Also, I wonder about this curse. How was Dennis cursed, and how does it impact the plot? You don't really mention it later on, so I'm wondering if you even need to mention it in the query.
Finally, elements of this remind me of Gail Carriger's SOULLESS. If you haven't read it, you might check it out to see how your novel compares.
On the whole, I did think this was a pretty great query. You have great voice and some interesting plot elements. Good luck in your agent hunt.
I would read this book too. I was really intrigued by the description of Dennis, and I definitely would keep reading to find out how he was cursed, and what that entails. When it got to the part about vampires, I had the momentary thought, "Oh no, not another vampire story," but then it moved on to other unique plot points, so my attention was grabbed again. I like the idea of a federal zombie nutrition program. (In the story, not real life!) Like others, I am also curious about Dennis' friends. Does he have one or two close friends in particular?
I will join the choir- this book sounds really good, and I would buy it.
I think you should cut paragraph three altogether- which will cut out the serial killer part. It will flow from his new client to the investigation and finding the undead civil rights movement.
This sentence made me pause:
"When bringing loved ones back from the dead is made practical through the federal zombie nutrition program, Charity is a world-wide celebrity"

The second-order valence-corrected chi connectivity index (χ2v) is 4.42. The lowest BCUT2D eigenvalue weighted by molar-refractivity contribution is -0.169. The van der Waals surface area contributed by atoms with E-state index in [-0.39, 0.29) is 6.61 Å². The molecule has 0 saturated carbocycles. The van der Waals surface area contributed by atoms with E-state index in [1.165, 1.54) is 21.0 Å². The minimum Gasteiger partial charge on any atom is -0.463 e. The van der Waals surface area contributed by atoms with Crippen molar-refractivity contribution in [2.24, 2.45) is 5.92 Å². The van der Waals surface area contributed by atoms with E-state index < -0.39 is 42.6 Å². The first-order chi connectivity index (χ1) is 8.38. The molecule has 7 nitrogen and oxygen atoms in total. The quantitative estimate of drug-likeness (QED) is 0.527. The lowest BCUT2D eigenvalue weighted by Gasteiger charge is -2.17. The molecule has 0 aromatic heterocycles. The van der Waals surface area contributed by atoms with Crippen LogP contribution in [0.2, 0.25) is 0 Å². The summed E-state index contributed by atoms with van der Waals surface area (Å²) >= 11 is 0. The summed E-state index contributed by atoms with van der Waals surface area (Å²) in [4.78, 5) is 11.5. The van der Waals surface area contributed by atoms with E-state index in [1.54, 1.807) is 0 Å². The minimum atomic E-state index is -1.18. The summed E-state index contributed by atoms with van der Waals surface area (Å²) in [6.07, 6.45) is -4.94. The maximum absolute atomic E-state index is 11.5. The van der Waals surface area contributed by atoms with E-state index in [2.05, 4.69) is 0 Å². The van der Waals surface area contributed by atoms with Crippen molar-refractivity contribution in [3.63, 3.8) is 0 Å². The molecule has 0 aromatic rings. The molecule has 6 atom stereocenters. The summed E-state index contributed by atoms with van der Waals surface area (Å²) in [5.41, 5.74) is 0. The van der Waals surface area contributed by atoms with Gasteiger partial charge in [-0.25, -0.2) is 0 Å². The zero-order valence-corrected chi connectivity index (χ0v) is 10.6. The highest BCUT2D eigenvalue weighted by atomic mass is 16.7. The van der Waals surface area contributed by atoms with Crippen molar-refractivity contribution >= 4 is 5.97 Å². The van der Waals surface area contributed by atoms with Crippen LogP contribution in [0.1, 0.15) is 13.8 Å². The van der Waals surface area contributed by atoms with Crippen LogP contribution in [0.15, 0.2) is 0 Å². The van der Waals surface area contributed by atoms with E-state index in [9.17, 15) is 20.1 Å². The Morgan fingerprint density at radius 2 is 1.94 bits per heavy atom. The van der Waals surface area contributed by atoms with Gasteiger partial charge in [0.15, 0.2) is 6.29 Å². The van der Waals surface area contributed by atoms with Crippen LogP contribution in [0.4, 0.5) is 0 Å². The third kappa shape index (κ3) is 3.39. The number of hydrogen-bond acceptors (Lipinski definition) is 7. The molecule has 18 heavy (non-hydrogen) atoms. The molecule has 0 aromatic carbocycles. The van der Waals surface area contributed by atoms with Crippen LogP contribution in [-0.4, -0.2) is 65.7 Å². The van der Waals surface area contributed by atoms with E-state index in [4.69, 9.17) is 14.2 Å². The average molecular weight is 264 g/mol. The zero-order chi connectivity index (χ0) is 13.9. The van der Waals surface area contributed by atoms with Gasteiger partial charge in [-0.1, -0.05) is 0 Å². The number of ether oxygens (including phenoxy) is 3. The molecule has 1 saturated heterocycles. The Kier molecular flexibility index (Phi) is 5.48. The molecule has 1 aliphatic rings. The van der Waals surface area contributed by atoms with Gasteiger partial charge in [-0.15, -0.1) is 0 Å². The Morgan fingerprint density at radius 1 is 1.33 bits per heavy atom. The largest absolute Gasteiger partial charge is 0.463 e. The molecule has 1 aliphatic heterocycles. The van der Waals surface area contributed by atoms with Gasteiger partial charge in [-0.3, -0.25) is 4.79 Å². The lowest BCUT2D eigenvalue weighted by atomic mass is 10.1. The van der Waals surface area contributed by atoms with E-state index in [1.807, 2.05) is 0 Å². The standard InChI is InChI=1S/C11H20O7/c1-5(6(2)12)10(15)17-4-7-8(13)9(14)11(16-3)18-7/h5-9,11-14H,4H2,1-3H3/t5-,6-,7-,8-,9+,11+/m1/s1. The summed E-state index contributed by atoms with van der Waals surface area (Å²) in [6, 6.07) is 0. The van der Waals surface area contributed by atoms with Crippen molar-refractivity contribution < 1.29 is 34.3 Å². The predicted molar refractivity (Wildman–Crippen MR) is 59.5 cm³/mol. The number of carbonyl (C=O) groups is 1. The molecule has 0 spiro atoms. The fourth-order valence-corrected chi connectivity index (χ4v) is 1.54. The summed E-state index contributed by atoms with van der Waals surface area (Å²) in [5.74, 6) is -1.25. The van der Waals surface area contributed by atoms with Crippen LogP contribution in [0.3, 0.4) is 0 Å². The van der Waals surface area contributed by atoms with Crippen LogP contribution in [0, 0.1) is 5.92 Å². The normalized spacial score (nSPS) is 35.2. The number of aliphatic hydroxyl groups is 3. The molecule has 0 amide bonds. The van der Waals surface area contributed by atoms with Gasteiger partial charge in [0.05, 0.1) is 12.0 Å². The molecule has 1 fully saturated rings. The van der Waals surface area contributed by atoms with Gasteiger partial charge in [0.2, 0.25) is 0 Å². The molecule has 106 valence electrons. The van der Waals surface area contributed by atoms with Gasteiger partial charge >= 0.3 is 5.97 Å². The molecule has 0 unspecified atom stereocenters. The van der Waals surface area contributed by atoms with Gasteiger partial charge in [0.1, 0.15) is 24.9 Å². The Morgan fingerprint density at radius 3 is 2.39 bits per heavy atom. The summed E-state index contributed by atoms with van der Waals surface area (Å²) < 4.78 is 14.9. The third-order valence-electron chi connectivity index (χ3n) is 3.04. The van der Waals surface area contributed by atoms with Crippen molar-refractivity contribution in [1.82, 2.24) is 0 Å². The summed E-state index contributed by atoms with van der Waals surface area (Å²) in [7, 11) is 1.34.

I think it should be Charity becomes since you used when at the beginning.
I agree that you need to mention friends or who he is willing to do anything to save. You could even bring back the client and Dennis's chivalrous side and incorporate his client's girlfriend.
Other than those nitpicky things, I think the query was great.
This sounds interesting! I love the idea of a zombie nutrition program. I would imagine that Dennis' friends are mostly people who skirt the law themselves because he probably hangs around shifty characters in his line of work. If he is that dedicated to his career then my guess is that he meets most of his friends doing his job.
I'm curious about the curse – how does it pertain to the story? It seems casually mentioned but not developed. The first sentence is awkwardly worded. Overall, I like it but I don't like the title. I've heard that phrase too many times.
This sounds deliciously grim–just when I thought I was burned out on vampires, but I'd definitely give this a try. Perfect choice for Friday 13th.